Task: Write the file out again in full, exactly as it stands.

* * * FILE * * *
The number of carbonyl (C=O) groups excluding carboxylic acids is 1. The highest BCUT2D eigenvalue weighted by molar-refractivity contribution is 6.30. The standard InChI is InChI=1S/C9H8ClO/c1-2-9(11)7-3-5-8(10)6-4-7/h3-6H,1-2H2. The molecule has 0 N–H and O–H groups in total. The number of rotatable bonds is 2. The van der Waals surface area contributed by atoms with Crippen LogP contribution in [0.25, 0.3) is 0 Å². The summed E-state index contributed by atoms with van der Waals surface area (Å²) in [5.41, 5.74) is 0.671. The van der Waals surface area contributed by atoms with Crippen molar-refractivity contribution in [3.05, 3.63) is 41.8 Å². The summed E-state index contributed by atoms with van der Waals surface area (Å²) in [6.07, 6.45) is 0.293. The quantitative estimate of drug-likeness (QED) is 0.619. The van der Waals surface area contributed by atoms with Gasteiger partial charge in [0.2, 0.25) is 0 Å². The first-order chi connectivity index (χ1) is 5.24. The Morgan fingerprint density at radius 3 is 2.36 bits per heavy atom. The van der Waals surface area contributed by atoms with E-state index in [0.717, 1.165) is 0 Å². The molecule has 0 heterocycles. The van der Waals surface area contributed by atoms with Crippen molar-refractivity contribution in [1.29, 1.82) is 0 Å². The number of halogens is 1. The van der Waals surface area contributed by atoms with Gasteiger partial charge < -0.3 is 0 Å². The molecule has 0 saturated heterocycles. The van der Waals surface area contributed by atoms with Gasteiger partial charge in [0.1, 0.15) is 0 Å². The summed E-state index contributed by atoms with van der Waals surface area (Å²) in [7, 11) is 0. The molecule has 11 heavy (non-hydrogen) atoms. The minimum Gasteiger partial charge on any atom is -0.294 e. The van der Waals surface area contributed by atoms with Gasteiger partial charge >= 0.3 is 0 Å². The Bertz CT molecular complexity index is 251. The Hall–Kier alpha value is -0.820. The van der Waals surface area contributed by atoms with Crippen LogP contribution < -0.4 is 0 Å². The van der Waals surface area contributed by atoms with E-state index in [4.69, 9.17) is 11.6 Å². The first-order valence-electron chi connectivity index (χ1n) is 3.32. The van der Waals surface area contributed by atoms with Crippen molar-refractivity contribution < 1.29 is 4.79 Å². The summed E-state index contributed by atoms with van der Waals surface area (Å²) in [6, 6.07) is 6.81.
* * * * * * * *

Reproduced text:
The number of carbonyl (C=O) groups excluding carboxylic acids is 1. The highest BCUT2D eigenvalue weighted by molar-refractivity contribution is 6.30. The standard InChI is InChI=1S/C9H8ClO/c1-2-9(11)7-3-5-8(10)6-4-7/h3-6H,1-2H2. The molecule has 0 N–H and O–H groups in total. The number of rotatable bonds is 2. The van der Waals surface area contributed by atoms with Crippen LogP contribution in [0.25, 0.3) is 0 Å². The summed E-state index contributed by atoms with van der Waals surface area (Å²) in [5.41, 5.74) is 0.671. The van der Waals surface area contributed by atoms with Crippen molar-refractivity contribution in [3.05, 3.63) is 41.8 Å². The summed E-state index contributed by atoms with van der Waals surface area (Å²) in [6.07, 6.45) is 0.293. The quantitative estimate of drug-likeness (QED) is 0.619. The van der Waals surface area contributed by atoms with Gasteiger partial charge in [0.2, 0.25) is 0 Å². The first-order chi connectivity index (χ1) is 5.24. The Morgan fingerprint density at radius 3 is 2.36 bits per heavy atom. The van der Waals surface area contributed by atoms with E-state index in [0.717, 1.165) is 0 Å². The molecule has 0 heterocycles. The van der Waals surface area contributed by atoms with Crippen molar-refractivity contribution in [1.29, 1.82) is 0 Å². The number of halogens is 1. The van der Waals surface area contributed by atoms with Gasteiger partial charge < -0.3 is 0 Å². The molecule has 0 saturated heterocycles. The van der Waals surface area contributed by atoms with Gasteiger partial charge in [0.1, 0.15) is 0 Å². The summed E-state index contributed by atoms with van der Waals surface area (Å²) in [7, 11) is 0. The molecule has 11 heavy (non-hydrogen) atoms. The minimum Gasteiger partial charge on any atom is -0.294 e. The van der Waals surface area contributed by atoms with Gasteiger partial charge >= 0.3 is 0 Å². The Bertz CT molecular complexity index is 251. The Hall–Kier alpha value is -0.820. The van der Waals surface area contributed by atoms with Crippen LogP contribution < -0.4 is 0 Å². The van der Waals surface area contributed by atoms with E-state index in [4.69, 9.17) is 11.6 Å². The first-order valence-electron chi connectivity index (χ1n) is 3.32. The van der Waals surface area contributed by atoms with Crippen molar-refractivity contribution < 1.29 is 4.79 Å². The summed E-state index contributed by atoms with van der Waals surface area (Å²) in [6, 6.07) is 6.81.